Kopli. More and more, people are talking about this area in the North of Tallinn, both in the media and in sharing their impressions on social media. Kopli still considered by many to be off the beaten track, a relatively unknown area in Tallinn that is only now beginning to get recognition for its impressive historical heritage and unique industrial architecture.
The seaside area has developed a unique urban look through various city planning projects in the 19th and 20th centuries, and now the area is getting a long-awaited revitalisation with new housing projects. Small and large businesses have also rediscovered this formerly industrial area.
But how well do we know this very special part of Tallinn? And how can you get the most out of your first visit to Kopli?
The first mention of Kopli peninsula dates back to 1365, when this area was home to a brick workshop, extensive pastures, and fishermen. In 1774, a cemetery was established in Kopli where Lutheran Baltic Germans were buried, and a small settlement was formed.
Kopli peninsula was significantly revitalised in 1912, when the Russian Empire declared Tallinn its main naval base, and the foundations were laid for the most powerful Russian-Baltic shipbuilding factory in the Tsarist Empire (1912–1916). However, one shipbuilding factory was not enough, and the Becker & Co (Bekker) factory was built on another plot (1912–1914).
The layout of the living environment was well thought out and cutting-edge for its time. In addition to dwellings, it included other essential facilities: a school, church, community centre, hospital, canteen, shop, post office, fire station, and more. It can even be said that Tallinn is the first city in the history of global architecture to apply the principles of modern urban planning.
In the 1930s, Kopli peninsula became one of the most beautiful districts of Tallinn and was also not lacking an active social life. This area was known as the Professors’ Village. During that time, the main building of the ship repair factory was home to the University of Technology, and the houses of former employees of the factory were occupied by university lecturers.
During the Soviet era, Kopli became a workers’ area where the main employer was the ship repair factory. Kopli’s image began to change; questionable characters settled in the area, crime increased, and buildings and people decayed. Kopli is only just beginning to shake off its bad reputation from that time.
Kopli, long in a state of torpor, is on the verge of a major transformation, is becoming one of Tallinn’s most exciting districts. It is so close to the sea and the city centre yet so set apart.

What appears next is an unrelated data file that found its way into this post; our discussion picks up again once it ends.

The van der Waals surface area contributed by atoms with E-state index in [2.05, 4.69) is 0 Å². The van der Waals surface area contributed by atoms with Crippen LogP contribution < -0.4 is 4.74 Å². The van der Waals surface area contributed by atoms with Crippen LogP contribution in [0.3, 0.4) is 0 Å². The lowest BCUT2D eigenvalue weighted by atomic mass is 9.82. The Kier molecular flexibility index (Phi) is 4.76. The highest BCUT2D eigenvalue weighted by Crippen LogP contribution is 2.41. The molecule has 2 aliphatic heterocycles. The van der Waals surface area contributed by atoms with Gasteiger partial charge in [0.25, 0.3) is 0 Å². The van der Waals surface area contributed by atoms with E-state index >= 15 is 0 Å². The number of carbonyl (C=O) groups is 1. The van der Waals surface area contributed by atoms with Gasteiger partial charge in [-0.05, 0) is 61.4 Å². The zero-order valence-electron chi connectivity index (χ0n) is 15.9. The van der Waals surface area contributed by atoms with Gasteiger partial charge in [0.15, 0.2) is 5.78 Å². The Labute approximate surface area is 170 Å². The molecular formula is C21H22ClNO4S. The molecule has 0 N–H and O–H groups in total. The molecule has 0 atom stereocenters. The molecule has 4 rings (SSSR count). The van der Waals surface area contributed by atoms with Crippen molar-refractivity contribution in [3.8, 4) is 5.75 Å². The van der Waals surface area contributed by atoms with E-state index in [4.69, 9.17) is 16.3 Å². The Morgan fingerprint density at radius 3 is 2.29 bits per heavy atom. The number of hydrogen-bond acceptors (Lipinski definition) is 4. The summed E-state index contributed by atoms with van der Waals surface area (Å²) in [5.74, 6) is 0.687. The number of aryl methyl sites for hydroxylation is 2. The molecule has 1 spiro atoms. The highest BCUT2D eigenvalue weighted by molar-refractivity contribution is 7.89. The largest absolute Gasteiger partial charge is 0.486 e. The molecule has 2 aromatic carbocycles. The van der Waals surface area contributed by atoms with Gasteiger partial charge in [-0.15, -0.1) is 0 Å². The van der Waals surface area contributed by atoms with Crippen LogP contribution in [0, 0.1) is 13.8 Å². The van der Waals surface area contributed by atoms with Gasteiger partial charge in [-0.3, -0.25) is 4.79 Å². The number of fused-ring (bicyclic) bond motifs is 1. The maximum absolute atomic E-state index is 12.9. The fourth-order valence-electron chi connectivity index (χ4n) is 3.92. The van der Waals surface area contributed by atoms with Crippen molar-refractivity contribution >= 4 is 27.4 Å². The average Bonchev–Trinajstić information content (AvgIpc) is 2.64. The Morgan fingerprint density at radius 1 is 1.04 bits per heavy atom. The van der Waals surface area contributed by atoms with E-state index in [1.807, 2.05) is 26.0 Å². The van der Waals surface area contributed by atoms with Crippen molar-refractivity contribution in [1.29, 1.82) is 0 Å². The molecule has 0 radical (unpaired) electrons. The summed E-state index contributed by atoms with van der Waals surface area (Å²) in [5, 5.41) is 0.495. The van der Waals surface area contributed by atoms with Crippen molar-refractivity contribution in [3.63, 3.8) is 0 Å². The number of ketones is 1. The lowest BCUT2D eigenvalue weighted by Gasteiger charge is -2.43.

If you want to see the old Kopli, but also get a taste of the area’s rebirth, now is the time to walk down its streets and explore the district’s architectural heritage.
How to get to Kopli?
Trams no. 6 and 2, buses no. 32 and 72 (get off at any stop on Kopli Street: Volta, Krulli, Angerja, Sitsi, Sirbi, Marati, Sepa or Kopli)
The Streets in Kopli worth walking along and checking out
Kopli Street, named after the fact that it was once an animal pasture, is approximately 6.25 km long. A tramway runs along nearly all of Kopli Street, ending at the terminus at the former edifice of the shipbuilding factory. There is also a bus line (no 73) that runs along Kopli Street, from Sõle Street to the tram terminus, and from Sitsi Street to Erika and Ristiku Streets.
Main building of the Russian-Baltic shipbuilding factory (Kopli 101)
The design of the imposing Art Nouveau-Classicist limestone building and the entire factory was led by a famous architect from Saint Petersburg, academician Alexandr Dmitriyev. In the centre of the building stands a mighty tower, which was previously used as a water tower. Every hour on the hour, the bell chimes from the top of the tower over Kopli peninsula.
The Russian-Baltic shipbuilding factory started its operations in Kopli in 1913. It was one of the most spectacular industrial complexes of the early twentieth century in the entire Baltic region.
In 1927, the factory was closed down and various smaller factories and workshops started operating on the site. Since 1919, the main building has housed the Estonian Maritime Academy of the Tallinn University of Technology. All other production buildings and premises belong to a shipbuilding and ship repair company, and the area is closed to unauthorised persons.
Kopli community centre (Kopli 93)
During the years of the first Republic of Estonia (1920–1939), Kopli needed a change in its living environment, both in terms of content and architecture. A magnificent Art Deco community centre, designed by architect Elmar Lohk, was built in Kopli (1936–1937). During the Soviet era, it was home to a sailors’ club. The building is currently closed and is only opened for Koplifest or other local events.
Bekker water tower (Kopli 89b)
The elegant 42-metre reinforced concrete water tower (1913) is a highlight of early Estonian concrete architecture. As an exception, it was not connected to the main building of the shipbuilding factory, but was built as a separate structure. The building, which has stood empty for many years, is in poor technical condition.
Engineers’ house (Kopli 77)
The Engineers’ house is an elaborate Art Nouveau building (1914) with many cornices and fascinating recesses in the stair towers. This was the building where the elegant office apartments of the Bekker shipbuilding engineers were located. The location of the building opposite the factory director’s villa (Kopli 79) reflects the importance of the engineering office.
Sirbi Café (Kopli 71)
This bizarre, slanted building immediately makes you stop. The building, completed in 1987, originally housed a flower shop and a grocery store. Architect Haldo Oravas’ post-modernist building is distinguished by its peculiar windows.
Kopli kindergarten (Kopli 104)
The most modern kindergarten of its time (1928, architect Herbert Johanson) was the first building in the Republic of Estonia specifically designed for children. This was to become a model for all subsequent kindergarten buildings in Tallinn. Unfortunately, the global economic crisis of the 1930s put a spanner in the works. The kindergarten that still operates in the building at Kopli 104 is the oldest urban kindergarten in Tallinn.
Kaluri, Süsta, and Ketta Streets